The Convention of Royal Burghs recommended in 1570 that the exportation of wool outwith the realm should be forbidden by an Act of Parliament, but in 1578 the same body deterrftined that no impediment should be put in the way of those who export to Norway “schone, salt, malt, or linen cloth,” in order that they might bring back timber. The desire to restrain any foreign traffic in wool was a very strong point at this period'with the mercantile interest in Scotland. The Convention at Linlithgow made an Act prohibiting the export of wool under a penalty of 500 merks. James Fleming, sometime a burgess of Perth, was reported to the Convention of Royal Burghs as “ amassing in sundry pairts of the realme ane intolerable quantity of wool ” to transport to Flanders, and all magistrates were commanded to prevent ships carrying it. It is evident, however, that this policy was not unanimous. In 1600 the city of Edinburgh, being accused of slackness in the matter of restraining the export of wool, produced to the Convention an instrument “be awyse of men of men of law” showing that this policy would be eventually very prejudicial to the burghs, but the burghs would not be persuaded and persisted in their action. However, the Privy Council, on the 5th of February, 1600, took the matter up and annulled and discharged the pretended Act as a usurpation of the Royal authority, and gave free license to all merchants to’ export wool and linen cloth and to import all sorts of English cloth, up to the 1st December following. The Scottish Parliament provided by an Act in 1601 that unless the burghs availed themselves of the privileges formerly granted to them for the manufacture of textiles before the next term of Michaelmas they should lose the immunities promised, and the King should then have the right of granting such to anyone.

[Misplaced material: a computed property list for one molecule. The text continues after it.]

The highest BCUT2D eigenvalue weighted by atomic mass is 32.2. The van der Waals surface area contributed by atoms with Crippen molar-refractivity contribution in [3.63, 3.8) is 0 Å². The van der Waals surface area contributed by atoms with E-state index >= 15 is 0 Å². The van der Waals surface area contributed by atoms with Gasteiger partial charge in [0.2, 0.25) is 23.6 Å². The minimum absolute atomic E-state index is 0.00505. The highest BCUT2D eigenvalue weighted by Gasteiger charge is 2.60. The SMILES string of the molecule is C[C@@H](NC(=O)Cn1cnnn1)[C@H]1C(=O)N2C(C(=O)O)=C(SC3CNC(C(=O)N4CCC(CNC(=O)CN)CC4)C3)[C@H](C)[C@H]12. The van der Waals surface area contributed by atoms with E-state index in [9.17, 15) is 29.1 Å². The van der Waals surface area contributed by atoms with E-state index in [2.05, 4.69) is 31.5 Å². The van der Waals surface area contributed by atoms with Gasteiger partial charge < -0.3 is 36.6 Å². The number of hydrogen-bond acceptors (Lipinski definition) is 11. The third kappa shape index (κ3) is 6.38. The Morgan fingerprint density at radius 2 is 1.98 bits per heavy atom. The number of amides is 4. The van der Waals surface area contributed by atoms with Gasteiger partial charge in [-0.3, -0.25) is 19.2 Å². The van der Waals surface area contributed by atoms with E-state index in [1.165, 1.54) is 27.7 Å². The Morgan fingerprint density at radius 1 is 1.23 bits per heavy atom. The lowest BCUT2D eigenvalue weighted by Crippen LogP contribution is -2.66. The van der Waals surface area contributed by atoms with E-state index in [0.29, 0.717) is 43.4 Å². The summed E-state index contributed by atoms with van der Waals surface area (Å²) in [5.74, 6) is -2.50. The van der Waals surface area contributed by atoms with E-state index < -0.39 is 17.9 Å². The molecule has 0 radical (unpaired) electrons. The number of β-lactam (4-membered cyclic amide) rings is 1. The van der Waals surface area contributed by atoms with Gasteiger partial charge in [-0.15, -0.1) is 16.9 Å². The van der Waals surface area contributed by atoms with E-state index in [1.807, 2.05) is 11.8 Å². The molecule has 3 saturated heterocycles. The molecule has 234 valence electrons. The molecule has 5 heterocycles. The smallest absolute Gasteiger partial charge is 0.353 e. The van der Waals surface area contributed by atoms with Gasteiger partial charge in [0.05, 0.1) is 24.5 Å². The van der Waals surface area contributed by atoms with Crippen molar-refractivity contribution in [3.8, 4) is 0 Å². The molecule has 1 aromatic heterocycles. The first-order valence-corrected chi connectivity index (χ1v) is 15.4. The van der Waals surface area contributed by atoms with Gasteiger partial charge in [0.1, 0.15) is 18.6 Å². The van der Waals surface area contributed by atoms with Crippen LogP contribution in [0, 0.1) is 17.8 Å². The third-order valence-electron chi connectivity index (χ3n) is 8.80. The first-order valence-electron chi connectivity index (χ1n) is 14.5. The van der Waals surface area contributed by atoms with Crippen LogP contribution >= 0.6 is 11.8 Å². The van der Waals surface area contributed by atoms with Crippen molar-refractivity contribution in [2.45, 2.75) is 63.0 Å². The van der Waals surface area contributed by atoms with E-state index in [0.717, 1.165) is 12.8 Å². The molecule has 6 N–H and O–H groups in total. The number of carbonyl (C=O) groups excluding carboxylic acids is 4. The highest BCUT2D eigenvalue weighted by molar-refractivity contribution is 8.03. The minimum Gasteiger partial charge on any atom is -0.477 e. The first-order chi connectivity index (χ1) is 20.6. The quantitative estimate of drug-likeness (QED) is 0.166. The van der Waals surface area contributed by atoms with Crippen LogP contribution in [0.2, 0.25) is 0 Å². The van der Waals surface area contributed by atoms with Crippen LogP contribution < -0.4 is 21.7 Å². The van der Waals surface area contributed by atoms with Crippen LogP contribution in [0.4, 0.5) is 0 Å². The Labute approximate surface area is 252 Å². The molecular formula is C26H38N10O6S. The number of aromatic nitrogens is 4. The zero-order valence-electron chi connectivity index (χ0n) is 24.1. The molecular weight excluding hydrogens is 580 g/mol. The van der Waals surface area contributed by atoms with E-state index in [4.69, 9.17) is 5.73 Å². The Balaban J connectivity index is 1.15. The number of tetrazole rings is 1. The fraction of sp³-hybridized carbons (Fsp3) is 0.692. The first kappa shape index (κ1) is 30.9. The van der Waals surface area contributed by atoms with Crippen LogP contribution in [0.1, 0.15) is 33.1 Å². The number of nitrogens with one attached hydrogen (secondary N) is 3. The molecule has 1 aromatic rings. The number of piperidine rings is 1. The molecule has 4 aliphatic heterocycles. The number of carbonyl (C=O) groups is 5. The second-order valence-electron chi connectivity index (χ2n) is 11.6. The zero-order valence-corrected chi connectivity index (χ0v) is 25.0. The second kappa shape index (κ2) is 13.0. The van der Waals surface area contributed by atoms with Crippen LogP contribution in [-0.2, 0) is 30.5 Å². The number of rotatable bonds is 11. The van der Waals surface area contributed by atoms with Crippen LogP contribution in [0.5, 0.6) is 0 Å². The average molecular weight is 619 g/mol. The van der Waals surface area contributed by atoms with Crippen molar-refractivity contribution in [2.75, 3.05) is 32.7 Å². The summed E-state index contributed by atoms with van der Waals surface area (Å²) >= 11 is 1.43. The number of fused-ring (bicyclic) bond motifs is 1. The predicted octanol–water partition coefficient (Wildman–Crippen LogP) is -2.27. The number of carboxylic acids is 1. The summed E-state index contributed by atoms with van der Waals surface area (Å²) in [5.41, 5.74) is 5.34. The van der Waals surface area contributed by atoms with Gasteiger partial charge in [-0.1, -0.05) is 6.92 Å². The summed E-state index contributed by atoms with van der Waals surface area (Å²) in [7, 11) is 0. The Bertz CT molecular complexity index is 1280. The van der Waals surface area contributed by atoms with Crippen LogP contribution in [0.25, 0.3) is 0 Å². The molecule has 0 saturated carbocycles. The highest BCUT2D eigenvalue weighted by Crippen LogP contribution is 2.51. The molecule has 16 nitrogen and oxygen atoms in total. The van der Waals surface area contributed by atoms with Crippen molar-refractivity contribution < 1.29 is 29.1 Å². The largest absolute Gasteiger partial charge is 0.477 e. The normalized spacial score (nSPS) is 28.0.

At an extraordinary sederunt of the Privy Council on the 24th of July the Bailies of Edinburgh appeared to answer to a charge made against them by the strangers lately brought into the country from Flanders for improving the cloth manufacture that they were neither “intertaneit nor putt to the werk,” and “that they were sinderit,2s quhilk wald be a grit hinder to the perfectioun of the said werk,” and the Bailies were ordered to keep them together in Edinburgh, notwithstanding any ordinance set down by the Commissioners of burghs anent separating the strangers and planting them severally in other towns. And until they were set to work Edinburgh was to provide them with meat and drink and to be proportionately relieved by the other burghs. Another Act of the Estates in February, 1601, is referred to in the minute of 14th February of the Convention of Burghs, but it is not to be found in the Record Edition. Apparently it provided that twenty more craftsmen, “makeris of claith and lauboureris of woll ” should be brought from abroad, and the burghs accordingly agreed to uplift 12,000 merks towards the expense. On the 2nd of June the Privy Council demanded a definite answer from the Convention, to be given not later than the 9th of July, as to when they would be prepared to set up cloth making. Accordingly, the Convention, having directed commissioners to proceed to France, Flanders, and England on the 30th of July, heard a report from Andrew Hunter, who had gone to Norwich, that he had hopes of agreeing with one Gabriel Bischop, clothmaker there, to come to Scotland, and also from Thomas Fischer, who had gone to France, that he had not been successful. A committee was appointed to make a final arrangement, and they had, on the 10th of July, a long conference with Bischop, and agreed with him to come to Edinburgh and set up a cloth manufactory there. Hunter had also procured the services of certain Dutch weavers from Leyden, and they were divided amongst the other burghs. Ayr took three of them —George Baert, “plotter29 and camber”; James Claers, weaver; and Arane Janson, “scherar.” Perth received Jacque de la Rudge, “camber and spyner”; Jacob Petersen, “scherar” ; and Abigail Vanhort, “spyner woman”; and Claus Losseir, Cornelius Dermis, and Henre de Turk went to Dundee. The same day the Commissioners approved of the following articles being laid before Privy Council :—(First) that the burghs should have power to put in force the Acts against the export of wool ; (second) that no duty should be imposed on cloth not transported out of the country ; (third) that the magistrates of each burgh, and they only, should have the control of the cloth made in the burgh ; and (fourth) that Andrew Hunter should not be troubled on account of his liabilities as sole cautioner for Thomas Foulis and Robert Jousy.